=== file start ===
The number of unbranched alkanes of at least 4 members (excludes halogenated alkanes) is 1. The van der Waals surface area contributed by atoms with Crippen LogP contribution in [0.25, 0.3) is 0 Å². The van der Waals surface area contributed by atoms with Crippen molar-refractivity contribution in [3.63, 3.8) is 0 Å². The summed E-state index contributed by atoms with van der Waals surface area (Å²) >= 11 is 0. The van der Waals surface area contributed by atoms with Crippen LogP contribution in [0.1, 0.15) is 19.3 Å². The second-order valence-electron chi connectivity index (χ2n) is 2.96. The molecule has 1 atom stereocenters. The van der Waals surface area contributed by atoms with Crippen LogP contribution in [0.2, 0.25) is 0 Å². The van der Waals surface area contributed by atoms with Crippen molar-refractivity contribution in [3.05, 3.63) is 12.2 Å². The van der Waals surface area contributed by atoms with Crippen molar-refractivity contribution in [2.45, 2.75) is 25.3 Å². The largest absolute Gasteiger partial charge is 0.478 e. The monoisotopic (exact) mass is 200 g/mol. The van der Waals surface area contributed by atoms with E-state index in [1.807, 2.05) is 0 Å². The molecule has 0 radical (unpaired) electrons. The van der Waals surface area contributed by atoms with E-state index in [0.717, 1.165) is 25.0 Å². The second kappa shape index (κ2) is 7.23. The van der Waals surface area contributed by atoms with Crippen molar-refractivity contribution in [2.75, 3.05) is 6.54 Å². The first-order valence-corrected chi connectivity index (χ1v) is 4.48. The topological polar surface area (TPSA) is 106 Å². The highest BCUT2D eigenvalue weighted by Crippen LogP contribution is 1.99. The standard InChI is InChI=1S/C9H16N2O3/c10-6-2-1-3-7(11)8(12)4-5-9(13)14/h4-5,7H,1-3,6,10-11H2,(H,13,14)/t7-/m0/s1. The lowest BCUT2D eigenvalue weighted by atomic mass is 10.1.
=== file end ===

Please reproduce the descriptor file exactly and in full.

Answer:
The number of unbranched alkanes of at least 4 members (excludes halogenated alkanes) is 1. The van der Waals surface area contributed by atoms with Crippen LogP contribution in [0.25, 0.3) is 0 Å². The van der Waals surface area contributed by atoms with Crippen molar-refractivity contribution in [3.63, 3.8) is 0 Å². The summed E-state index contributed by atoms with van der Waals surface area (Å²) >= 11 is 0. The van der Waals surface area contributed by atoms with Crippen LogP contribution in [0.1, 0.15) is 19.3 Å². The second-order valence-electron chi connectivity index (χ2n) is 2.96. The molecule has 1 atom stereocenters. The van der Waals surface area contributed by atoms with Crippen LogP contribution in [0.2, 0.25) is 0 Å². The van der Waals surface area contributed by atoms with Crippen molar-refractivity contribution in [3.05, 3.63) is 12.2 Å². The van der Waals surface area contributed by atoms with Crippen molar-refractivity contribution in [2.45, 2.75) is 25.3 Å². The largest absolute Gasteiger partial charge is 0.478 e. The monoisotopic (exact) mass is 200 g/mol. The van der Waals surface area contributed by atoms with E-state index in [1.807, 2.05) is 0 Å². The molecule has 0 radical (unpaired) electrons. The van der Waals surface area contributed by atoms with E-state index in [0.717, 1.165) is 25.0 Å². The second kappa shape index (κ2) is 7.23. The van der Waals surface area contributed by atoms with Crippen molar-refractivity contribution in [2.75, 3.05) is 6.54 Å². The first-order valence-corrected chi connectivity index (χ1v) is 4.48. The topological polar surface area (TPSA) is 106 Å². The highest BCUT2D eigenvalue weighted by Crippen LogP contribution is 1.99. The standard InChI is InChI=1S/C9H16N2O3/c10-6-2-1-3-7(11)8(12)4-5-9(13)14/h4-5,7H,1-3,6,10-11H2,(H,13,14)/t7-/m0/s1. The lowest BCUT2D eigenvalue weighted by atomic mass is 10.1.